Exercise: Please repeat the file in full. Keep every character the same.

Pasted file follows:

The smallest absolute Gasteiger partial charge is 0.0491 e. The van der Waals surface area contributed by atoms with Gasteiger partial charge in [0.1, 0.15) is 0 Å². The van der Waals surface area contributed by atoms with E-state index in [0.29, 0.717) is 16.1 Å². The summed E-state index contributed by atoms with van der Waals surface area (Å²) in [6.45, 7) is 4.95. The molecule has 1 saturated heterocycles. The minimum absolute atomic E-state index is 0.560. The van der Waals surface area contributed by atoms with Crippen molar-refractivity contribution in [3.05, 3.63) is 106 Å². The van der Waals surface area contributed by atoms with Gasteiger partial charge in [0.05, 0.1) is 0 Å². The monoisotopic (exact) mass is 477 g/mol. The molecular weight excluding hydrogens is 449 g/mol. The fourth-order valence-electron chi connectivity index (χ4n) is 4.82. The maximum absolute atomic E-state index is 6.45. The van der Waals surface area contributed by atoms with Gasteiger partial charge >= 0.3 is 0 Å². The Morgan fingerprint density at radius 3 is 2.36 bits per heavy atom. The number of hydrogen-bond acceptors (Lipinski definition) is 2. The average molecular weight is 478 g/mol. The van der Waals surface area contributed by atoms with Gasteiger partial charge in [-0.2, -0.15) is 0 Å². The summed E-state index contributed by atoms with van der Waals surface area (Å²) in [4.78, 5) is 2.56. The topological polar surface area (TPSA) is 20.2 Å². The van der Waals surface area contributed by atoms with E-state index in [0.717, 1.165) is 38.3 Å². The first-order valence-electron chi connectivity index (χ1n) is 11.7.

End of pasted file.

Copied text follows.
The smallest absolute Gasteiger partial charge is 0.0491 e. The van der Waals surface area contributed by atoms with Gasteiger partial charge in [0.1, 0.15) is 0 Å². The van der Waals surface area contributed by atoms with E-state index in [0.29, 0.717) is 16.1 Å². The summed E-state index contributed by atoms with van der Waals surface area (Å²) in [6.45, 7) is 4.95. The molecule has 1 saturated heterocycles. The minimum absolute atomic E-state index is 0.560. The van der Waals surface area contributed by atoms with Crippen molar-refractivity contribution in [3.05, 3.63) is 106 Å². The van der Waals surface area contributed by atoms with Gasteiger partial charge in [0.05, 0.1) is 0 Å². The monoisotopic (exact) mass is 477 g/mol. The molecular weight excluding hydrogens is 449 g/mol. The fourth-order valence-electron chi connectivity index (χ4n) is 4.82. The maximum absolute atomic E-state index is 6.45. The van der Waals surface area contributed by atoms with Gasteiger partial charge >= 0.3 is 0 Å². The Morgan fingerprint density at radius 3 is 2.36 bits per heavy atom. The number of hydrogen-bond acceptors (Lipinski definition) is 2. The average molecular weight is 478 g/mol. The van der Waals surface area contributed by atoms with Gasteiger partial charge in [-0.2, -0.15) is 0 Å². The summed E-state index contributed by atoms with van der Waals surface area (Å²) in [4.78, 5) is 2.56. The topological polar surface area (TPSA) is 20.2 Å². The van der Waals surface area contributed by atoms with E-state index in [0.717, 1.165) is 38.3 Å². The first-order valence-electron chi connectivity index (χ1n) is 11.7.